In a first, US scientists have monitored a spring fish migration through DNA tests on water samples, a study said on Wednesday.
"Environmental DNA" or eDNA, strained from one-litre samples drawn weekly from New York's East and Hudson rivers over six months last year, revealed the presence or absence of several key fish species passing through the water on each test day.
The weekly data snapshots created a moving picture that largely reinforced and correlated with knowledge from migration studies conducted over many years with fishnet trawls.
The Rockefeller University study, published on Wednesday in PLoS ONE, pioneers a way to monitor fish migration that involves a fraction of the effort and cost of trawling, all without harming the fish.
eDNA is now also being assessed as an easy way to estimate the abundance of diverse fish species and other forms of marine life in the dark waters of rivers, lakes, and seas.
The paper, "Aquatic Environmental DNA Detects Seasonal Fish Abundance and Habitat Preference in an Urban Estuary", is authored by Mark Stoeckle and Director Jesse Ausubel of the Program for the Human Environment of The Rockefeller University.
John Bowne high school student Lyubov Soboleva and Rockefeller University scientist Zachary Charlop-Powers co-authored the paper.
As they swim, the fish leave traces of their DNA in the water, sloughed off their slimy, gelatinous outer coating or in excretions, for example.
"Researchers in Europe first demonstrated that relatively small volumes of freshwater and seawater environments have enough invisible bits of DNA floating in them to detect dozens of fish species," Stoeckle said.
"By conducting a series of tests over time, collecting surface water from the same point on both the Hudson and East rivers once a week for six months, wea¿ve successfully demonstrated a novel way to record fish migration."
"Our work also offers clear new insight into the durability of DNA in the water, which persists despite currents and tides with a goldilocks quality just right for research. If the DNA disappeared too quickly, we couldn't obtain an informative sample; if it persisted for too long, there would be too much DNA in the water to yield useful, timely insights."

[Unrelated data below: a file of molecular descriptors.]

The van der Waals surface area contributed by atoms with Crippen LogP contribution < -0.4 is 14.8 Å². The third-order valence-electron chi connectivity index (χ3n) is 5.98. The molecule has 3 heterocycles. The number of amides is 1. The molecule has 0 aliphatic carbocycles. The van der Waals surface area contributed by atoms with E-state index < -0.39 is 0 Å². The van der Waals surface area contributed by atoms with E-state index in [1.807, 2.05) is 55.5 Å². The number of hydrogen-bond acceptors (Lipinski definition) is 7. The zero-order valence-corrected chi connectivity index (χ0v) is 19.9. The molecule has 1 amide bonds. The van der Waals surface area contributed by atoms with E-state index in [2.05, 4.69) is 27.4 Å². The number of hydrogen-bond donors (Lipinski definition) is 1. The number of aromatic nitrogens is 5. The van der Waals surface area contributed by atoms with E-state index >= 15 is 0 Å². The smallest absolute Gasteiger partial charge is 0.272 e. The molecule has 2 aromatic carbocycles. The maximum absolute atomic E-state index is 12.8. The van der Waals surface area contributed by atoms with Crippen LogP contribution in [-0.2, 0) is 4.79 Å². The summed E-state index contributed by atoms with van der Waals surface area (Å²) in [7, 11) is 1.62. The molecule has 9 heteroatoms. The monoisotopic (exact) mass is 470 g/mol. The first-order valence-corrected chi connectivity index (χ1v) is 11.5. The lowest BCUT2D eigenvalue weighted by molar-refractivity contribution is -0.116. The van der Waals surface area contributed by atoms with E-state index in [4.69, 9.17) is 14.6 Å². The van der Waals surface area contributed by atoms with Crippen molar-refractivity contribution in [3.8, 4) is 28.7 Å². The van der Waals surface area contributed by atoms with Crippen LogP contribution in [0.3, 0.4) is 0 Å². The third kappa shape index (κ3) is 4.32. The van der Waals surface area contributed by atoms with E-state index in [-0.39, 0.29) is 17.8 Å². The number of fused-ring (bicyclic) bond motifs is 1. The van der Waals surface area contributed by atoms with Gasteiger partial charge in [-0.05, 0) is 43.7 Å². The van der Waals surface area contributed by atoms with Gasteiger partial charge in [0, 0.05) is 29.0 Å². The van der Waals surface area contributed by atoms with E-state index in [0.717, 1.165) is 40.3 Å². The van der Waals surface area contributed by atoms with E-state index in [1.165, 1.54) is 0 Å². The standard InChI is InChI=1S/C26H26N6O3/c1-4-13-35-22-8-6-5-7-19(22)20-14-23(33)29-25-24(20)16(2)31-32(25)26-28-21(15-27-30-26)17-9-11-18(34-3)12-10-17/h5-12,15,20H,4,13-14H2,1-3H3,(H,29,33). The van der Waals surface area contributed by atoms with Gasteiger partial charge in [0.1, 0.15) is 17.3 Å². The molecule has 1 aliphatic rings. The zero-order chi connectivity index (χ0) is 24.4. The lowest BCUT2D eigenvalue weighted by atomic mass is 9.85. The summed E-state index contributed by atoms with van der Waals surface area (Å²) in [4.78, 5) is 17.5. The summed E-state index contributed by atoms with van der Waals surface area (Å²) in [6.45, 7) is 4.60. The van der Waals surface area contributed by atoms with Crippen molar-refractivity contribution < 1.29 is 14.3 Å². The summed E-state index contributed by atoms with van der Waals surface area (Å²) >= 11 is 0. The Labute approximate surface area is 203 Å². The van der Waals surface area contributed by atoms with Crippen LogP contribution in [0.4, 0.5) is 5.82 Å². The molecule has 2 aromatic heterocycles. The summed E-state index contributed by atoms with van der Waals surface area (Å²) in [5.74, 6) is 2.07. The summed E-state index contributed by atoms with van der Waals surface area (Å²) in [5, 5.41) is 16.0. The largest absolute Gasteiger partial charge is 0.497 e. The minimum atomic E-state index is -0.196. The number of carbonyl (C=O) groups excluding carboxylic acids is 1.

In all, Stoeckle and colleagues obtained the DNA of 42 fish species, including most (81 percent) of the species known to be locally abundant or common and relatively few (23 percent) of the uncommon ones.
"We didn't find anything shocking about the fish migration — the seasonal movements and the species we found are known already," said Stoeckle.
"That's actually good news, adding to evidence that eDNA is a good proxy. It amazes me that we can get the same information from a small cup of water and a large net full of fish."
According to him, some species couldn't yet be distinguished, notably some in the herring family, which have identical sequences in the region of DNA used for testing.
As well, some of the DNA obtained couldn't be identified because the DNA reference library, while steadily growing, is incomplete.
"We knew that we had DNA from a fish, but couldn't pinpoint the species," Stoeckle added.
The work on aquatic DNA was carried out as part of the Marine Science and Policy Initiative of the Program for the Human Environment of The Rockefeller University and the Urban Coast Institute of Monmouth University.